WASHINGTON — Before President Trump fired her as his ambassador to Ukraine, Marie L. Yovanovitch was an anonymous career diplomat who served in the kind of unglamorous posts — Kyrgyzstan, Armenia and eventually Ukraine — typically reserved for civil servants because political donors and friends of the president don’t covet them.
Now Ms. Yovanovitch, known as Masha to her friends and colleagues, is a hashtag on Twitter (#GoMasha) and a reluctant public figure, vilified on the right and lionized on the left. On Friday she told her story publicly for the first time — even as Mr. Trump attacked her in real time on Twitter.
In an impassioned defense of the State Department and the career Foreign Service officers who work — and sometimes give their lives — to advance the interests of the United States, Ms. Yovanovitch recounted how she became the target of a smear campaign by Mr. Trump’s personal lawyer Rudolph W. Giuliani and the right-wing news media.
She wondered aloud how Mr. Giuliani could have succeeded in working with a corrupt prosecutor in Ukraine to oust her, a decorated 33-year veteran diplomat, even though her bosses said she had done nothing wrong.
“How could our system fail like this?” she asked. “How is it that foreign corrupt interests could manipulate our government?”
As Mr. Trump began tweeting, Representative Adam B. Schiff, the chairman of the House Intelligence Committee, began reading them aloud, including one missive in which the president asserted that “everywhere Marie Yovanovitch went turned bad.” He asked Ms. Yovanovitch how that made her feel.
“It’s very intimidating,” she testified. Mr. Schiff replied that Congress would take any attempt at witness intimidation very seriously — an apparent warning to the president.
Her testimony, as the latest witness to appear in the growing impeachment inquiry into Mr. Trump, included discussion of the July 25 telephone conversation that has set off a political crisis for the president, in which he told Volodymyr Zelensky, the president of Ukraine, that Ms. Yovanovitch was “bad news.”
“She’s going to go through some things,” the president said.
Ms. Yovanovitch had already been removed by the time of that call; she learned of it after the president made a reconstructed transcript public as part of the impeachment inquiry. During a private deposition, Ms. Yovanovitch told investigators that she felt “threatened” by Mr. Trump’s remark, and that she still feared retaliation — remarks she reiterated in her testimony on Friday.
“I couldn’t believe it,” she testified, describing herself as “shocked, appalled, devastated that the president of the United States would talk about any ambassador like that to a foreign head of state.”
“It didn’t sound good,” she said of the president’s remark that she would “go through some things.” She added, “It felt like a vague threat.”
Ms. Yovanovitch’s dismissal followed a campaign of attacks against her, led by Mr. Giuliani, the president’s lawyer, who was circumventing State Department diplomats in a shadowy effort to get Mr. Zelensky to investigate Mr. Trump’s political rivals.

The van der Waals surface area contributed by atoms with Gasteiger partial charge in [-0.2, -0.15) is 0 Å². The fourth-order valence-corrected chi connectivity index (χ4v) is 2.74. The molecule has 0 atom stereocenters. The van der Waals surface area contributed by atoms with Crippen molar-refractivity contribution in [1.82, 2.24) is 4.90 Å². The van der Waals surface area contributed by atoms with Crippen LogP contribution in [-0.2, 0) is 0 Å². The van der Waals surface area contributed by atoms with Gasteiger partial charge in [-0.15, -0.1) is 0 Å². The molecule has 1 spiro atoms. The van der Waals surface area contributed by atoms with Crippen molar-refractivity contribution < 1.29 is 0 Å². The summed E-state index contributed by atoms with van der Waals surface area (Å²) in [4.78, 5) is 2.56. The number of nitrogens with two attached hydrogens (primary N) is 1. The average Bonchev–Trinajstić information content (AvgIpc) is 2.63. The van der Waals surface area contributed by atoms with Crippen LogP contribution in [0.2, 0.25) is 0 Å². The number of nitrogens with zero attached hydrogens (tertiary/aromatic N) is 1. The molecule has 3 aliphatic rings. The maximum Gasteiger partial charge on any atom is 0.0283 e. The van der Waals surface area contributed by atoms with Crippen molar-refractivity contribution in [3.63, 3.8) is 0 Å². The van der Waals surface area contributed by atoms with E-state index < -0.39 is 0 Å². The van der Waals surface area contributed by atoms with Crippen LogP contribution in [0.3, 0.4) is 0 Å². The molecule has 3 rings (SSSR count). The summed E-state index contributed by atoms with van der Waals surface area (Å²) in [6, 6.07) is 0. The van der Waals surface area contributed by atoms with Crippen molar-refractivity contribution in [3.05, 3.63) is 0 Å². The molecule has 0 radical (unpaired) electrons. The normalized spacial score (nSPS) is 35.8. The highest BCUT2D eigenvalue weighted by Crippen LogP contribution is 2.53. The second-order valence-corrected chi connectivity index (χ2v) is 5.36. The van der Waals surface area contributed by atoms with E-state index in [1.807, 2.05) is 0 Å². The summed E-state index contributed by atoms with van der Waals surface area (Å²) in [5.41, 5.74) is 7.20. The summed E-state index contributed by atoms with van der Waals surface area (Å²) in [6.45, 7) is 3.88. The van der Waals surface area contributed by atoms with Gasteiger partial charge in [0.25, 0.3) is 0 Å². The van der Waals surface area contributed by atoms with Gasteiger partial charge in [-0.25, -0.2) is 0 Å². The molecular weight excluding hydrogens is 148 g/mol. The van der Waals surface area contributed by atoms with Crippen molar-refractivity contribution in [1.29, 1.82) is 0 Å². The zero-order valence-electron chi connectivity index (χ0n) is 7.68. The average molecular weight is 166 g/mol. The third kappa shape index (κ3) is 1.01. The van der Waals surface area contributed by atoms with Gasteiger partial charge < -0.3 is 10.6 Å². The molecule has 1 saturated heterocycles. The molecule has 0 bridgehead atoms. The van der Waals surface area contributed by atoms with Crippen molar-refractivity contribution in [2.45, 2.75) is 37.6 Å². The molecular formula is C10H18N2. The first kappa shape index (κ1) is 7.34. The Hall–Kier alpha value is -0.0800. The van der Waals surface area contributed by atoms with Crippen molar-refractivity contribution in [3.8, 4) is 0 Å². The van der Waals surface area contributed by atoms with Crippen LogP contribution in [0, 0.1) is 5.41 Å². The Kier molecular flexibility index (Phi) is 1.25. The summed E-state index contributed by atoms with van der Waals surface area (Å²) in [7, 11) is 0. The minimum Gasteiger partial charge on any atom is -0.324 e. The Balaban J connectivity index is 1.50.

Mr. Giuliani branded her a “stooge” and Donald Trump Jr., the president’s eldest son, called her “a joker.” Fox News personalities jumped in, accusing her of being disloyal to the president by criticizing him in private conversations.
Among their complaints: A former Ukrainian prosecutor claimed in an interview with The New York Times that Ms. Yovanovitch had blocked his team from getting visas to the United States to deliver damaging information about Mr. Biden and his son Hunter to the F.B.I.
Ms. Yovanovitch testified that she did indeed block the former Ukrainian prosecutor because he was corrupt. And she pointedly denied some of the conspiracy theories that Mr. Giuliani and his allies spread, including allegations that she was speaking ill of President Trump.
She said no one in the State Department believed them, but told lawmakers that efforts by her colleagues to have Secretary of State Mike Pompeo issue a supportive statement about her were fruitless, because of “concerns up the street” — a reference she took to mean the White House.
“Our Ukraine policy has been thrown into disarray, and shady interests the world over have learned how little it takes to remove an American ambassador who does not give them what they want,” she told the lawmakers, adding that actions like her removal would only embolden America’s adversaries, including President Vladimir V. Putin of Russia.
In earlier congressional testimony, Ms. Yovanovitch said her father fled the Soviet Union and then the Nazis; her mother grew up “stateless” in Germany. She said that background gave her a special empathy for those who had endured poverty, war and displacement.
A native of Canada who moved to Connecticut at age 3 and became an American citizen at 18, Ms. Yovanovitch has spent 33 years with the State Department and is known for her professionalism.
She grew up speaking Russian, graduated from Princeton and joined the State Department six years later. She has worked for presidents of both parties: President George W. Bush appointed her ambassador to Kyrgyzstan, then to Armenia. President Barack Obama named her ambassador to Ukraine in 2016.
There, she pushed for a variety of changes, including ending the immunity enjoyed by legislators accused of crimes. After her ouster, she returned to Washington, and is now a senior State Department fellow at Georgetown University’s Institute for the Study of Diplom